Cloud security organization Bitglass released the 2020 Insider Threat Report, a survey of IT and security professionals about the challenges facing organizations from this ‘inside’ vector. Key findings include:
- 61% report experiencing an insider attack in the last 12 months, and 22% report experiencing 6 or more attacks over that time period
- 38% report experiencing operational disruption as a result of an insider attack, and the same number report experiencing ‘loss of critical data’
- 50% of firms report that it is more difficult to detect insider threats after migrating to the cloud
- 49% report that detection of an insider attack takes at least a week, and 7% report they have ‘no ability to detect a leak’
- 57% report that their 2021 security budgets will stay flat, and 16% report that security budgets will be cut
- The biggest barriers to better insider threat management are: lack of budget (61%), lack of staff (41%), and lack of tools (38%)
Recent high-profile insider cyber breach incidents targeting Twitter (successfully) and Tesla (unsuccessfully) have shone a bright light on this threat vector. And the statistics reported in this report make it clear that this is a widespread problem that companies must pay close attention to as part of their overall cyber security programs. Indeed, ‘insider threat’ is an important factor that Cyberhedge analyzes in our company cyber governance ratings.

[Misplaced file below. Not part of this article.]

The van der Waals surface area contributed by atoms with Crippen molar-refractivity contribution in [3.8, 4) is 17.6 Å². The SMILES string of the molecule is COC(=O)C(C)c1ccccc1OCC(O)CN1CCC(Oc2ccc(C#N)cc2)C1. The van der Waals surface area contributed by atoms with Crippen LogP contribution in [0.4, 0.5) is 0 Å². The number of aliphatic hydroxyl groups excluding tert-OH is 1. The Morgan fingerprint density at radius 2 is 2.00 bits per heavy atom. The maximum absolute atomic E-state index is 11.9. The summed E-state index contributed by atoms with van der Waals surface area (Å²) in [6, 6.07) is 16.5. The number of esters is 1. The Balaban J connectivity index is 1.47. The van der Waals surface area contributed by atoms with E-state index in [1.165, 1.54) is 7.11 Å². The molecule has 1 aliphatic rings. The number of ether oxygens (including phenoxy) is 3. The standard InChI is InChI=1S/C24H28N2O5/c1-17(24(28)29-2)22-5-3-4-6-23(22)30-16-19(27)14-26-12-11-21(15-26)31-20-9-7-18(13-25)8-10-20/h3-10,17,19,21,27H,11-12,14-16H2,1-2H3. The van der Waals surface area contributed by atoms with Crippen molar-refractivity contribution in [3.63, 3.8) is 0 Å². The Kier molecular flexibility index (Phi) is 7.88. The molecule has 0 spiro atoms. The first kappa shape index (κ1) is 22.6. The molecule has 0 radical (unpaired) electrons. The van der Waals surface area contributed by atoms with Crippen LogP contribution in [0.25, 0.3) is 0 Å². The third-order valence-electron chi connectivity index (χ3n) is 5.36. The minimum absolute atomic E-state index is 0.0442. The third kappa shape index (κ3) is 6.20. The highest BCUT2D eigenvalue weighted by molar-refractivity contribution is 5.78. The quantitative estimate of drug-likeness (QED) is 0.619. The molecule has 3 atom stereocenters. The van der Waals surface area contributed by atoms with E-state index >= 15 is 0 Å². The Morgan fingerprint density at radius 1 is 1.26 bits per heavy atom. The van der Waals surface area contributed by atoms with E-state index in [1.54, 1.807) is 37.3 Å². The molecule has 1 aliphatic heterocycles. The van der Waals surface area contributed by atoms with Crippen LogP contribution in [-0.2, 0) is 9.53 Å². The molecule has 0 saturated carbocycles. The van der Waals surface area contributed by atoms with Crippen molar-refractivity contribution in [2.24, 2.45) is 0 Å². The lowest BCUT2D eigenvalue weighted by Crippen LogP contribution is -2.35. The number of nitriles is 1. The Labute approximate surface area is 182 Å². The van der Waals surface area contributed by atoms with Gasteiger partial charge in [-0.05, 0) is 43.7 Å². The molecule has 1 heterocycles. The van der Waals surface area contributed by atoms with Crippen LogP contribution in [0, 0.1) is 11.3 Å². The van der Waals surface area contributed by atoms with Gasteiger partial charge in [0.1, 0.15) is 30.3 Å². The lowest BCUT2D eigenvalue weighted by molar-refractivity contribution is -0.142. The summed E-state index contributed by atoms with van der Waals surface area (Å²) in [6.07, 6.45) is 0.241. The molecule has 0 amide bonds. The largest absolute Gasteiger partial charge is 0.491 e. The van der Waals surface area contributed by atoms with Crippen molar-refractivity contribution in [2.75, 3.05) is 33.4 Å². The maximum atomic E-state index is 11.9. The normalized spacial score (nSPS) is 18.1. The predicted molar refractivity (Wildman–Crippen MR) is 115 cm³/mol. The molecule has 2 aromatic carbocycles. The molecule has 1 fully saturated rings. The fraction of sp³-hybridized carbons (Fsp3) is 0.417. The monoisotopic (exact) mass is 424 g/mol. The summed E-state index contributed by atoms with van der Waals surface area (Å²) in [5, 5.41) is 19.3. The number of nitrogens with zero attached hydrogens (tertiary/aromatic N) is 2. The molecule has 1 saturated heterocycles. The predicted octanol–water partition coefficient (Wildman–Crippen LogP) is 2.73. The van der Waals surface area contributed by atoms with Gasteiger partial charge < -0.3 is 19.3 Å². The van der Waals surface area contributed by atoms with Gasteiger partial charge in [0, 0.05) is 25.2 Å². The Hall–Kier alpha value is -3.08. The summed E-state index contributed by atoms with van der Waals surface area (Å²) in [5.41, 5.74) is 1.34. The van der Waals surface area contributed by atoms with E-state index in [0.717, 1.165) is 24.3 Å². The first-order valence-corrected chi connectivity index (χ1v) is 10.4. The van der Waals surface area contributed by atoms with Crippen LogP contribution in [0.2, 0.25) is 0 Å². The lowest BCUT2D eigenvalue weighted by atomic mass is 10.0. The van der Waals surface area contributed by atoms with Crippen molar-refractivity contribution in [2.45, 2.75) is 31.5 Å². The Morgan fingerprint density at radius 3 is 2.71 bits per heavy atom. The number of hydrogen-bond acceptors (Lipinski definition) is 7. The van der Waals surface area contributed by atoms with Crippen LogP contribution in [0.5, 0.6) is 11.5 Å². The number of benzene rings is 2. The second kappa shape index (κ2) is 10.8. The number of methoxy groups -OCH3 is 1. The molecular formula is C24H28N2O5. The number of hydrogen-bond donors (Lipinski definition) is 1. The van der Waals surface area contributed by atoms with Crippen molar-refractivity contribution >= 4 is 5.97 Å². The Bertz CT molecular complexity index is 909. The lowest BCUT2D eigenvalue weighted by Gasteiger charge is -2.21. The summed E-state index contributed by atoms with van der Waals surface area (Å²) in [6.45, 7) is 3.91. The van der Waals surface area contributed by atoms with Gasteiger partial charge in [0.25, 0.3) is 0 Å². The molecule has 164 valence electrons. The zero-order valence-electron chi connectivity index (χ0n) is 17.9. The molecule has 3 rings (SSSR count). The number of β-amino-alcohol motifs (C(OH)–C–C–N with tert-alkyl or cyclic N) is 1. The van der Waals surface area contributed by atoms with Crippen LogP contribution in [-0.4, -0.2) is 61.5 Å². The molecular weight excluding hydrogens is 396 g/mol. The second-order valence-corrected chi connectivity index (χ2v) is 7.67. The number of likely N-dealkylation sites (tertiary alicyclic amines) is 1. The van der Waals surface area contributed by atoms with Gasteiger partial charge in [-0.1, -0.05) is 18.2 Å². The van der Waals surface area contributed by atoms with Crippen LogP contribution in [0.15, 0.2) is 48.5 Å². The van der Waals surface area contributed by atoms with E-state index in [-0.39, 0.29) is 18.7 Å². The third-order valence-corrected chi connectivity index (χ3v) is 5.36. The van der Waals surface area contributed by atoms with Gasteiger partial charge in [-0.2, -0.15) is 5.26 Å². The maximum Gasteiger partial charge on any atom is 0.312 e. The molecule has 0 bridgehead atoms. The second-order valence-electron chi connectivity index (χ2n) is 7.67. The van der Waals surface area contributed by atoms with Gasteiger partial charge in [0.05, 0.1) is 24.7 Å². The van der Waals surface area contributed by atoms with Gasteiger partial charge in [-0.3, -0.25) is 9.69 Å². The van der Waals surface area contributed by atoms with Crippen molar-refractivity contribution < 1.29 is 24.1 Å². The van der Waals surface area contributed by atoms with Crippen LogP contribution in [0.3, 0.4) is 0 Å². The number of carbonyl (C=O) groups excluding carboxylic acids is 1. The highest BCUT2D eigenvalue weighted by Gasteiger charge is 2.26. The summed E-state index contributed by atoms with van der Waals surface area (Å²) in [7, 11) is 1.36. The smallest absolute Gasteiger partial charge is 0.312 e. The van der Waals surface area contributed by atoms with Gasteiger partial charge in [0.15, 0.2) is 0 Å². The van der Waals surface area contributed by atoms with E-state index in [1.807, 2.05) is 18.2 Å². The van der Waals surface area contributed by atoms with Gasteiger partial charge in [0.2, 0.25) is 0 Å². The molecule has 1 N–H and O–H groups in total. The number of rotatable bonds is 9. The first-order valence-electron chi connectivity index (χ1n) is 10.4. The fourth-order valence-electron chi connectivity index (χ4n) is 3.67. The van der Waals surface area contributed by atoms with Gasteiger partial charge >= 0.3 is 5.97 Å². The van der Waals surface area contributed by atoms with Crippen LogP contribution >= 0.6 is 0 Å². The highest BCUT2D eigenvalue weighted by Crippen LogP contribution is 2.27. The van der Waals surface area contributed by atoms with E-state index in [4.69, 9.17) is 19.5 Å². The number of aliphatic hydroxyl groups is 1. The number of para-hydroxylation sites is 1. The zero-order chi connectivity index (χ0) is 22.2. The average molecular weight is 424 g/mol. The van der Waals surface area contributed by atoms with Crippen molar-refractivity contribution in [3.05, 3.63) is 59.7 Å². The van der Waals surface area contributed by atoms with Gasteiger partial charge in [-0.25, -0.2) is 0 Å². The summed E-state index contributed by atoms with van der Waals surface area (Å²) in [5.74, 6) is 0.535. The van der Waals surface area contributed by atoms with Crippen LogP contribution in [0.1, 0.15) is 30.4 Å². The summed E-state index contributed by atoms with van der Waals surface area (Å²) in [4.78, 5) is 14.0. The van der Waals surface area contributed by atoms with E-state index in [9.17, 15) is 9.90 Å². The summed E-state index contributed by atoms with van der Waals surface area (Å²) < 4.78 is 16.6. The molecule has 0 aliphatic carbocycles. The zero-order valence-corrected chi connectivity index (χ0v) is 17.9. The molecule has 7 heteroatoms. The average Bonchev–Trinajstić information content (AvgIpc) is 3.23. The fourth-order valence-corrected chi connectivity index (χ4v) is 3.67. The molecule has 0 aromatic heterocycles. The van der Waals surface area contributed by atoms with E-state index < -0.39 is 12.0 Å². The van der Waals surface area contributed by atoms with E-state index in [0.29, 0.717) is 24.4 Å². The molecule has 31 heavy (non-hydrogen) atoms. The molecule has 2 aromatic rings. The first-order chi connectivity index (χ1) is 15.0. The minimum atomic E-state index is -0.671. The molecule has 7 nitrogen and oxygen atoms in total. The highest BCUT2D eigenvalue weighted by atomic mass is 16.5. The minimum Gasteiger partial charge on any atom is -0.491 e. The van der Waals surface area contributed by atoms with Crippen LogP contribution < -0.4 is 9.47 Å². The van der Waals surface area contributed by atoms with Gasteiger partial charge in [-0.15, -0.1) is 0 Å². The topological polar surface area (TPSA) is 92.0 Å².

One notable finding of the survey is that ‘50% of firms report that it is more difficult to detect insider threats after migrating to the cloud’. We have recently discussed some issues around cloud usage here. While Cloud is essential infrastructure and in most cases is the right (and unavoidable) choice for enterprises, it does introduce security challenges that must be properly addressed. Another finding of the survey which is in line with other recent research is that many enterprises struggle with IT systems built with multiple, ununified and unintegrated security solutions. Cyberhedge research confirms that companies with overly complex IT systems are more at risk of being breached than those with more streamlined systems. This is true in part because more complex systems are more expensive and difficult to protect.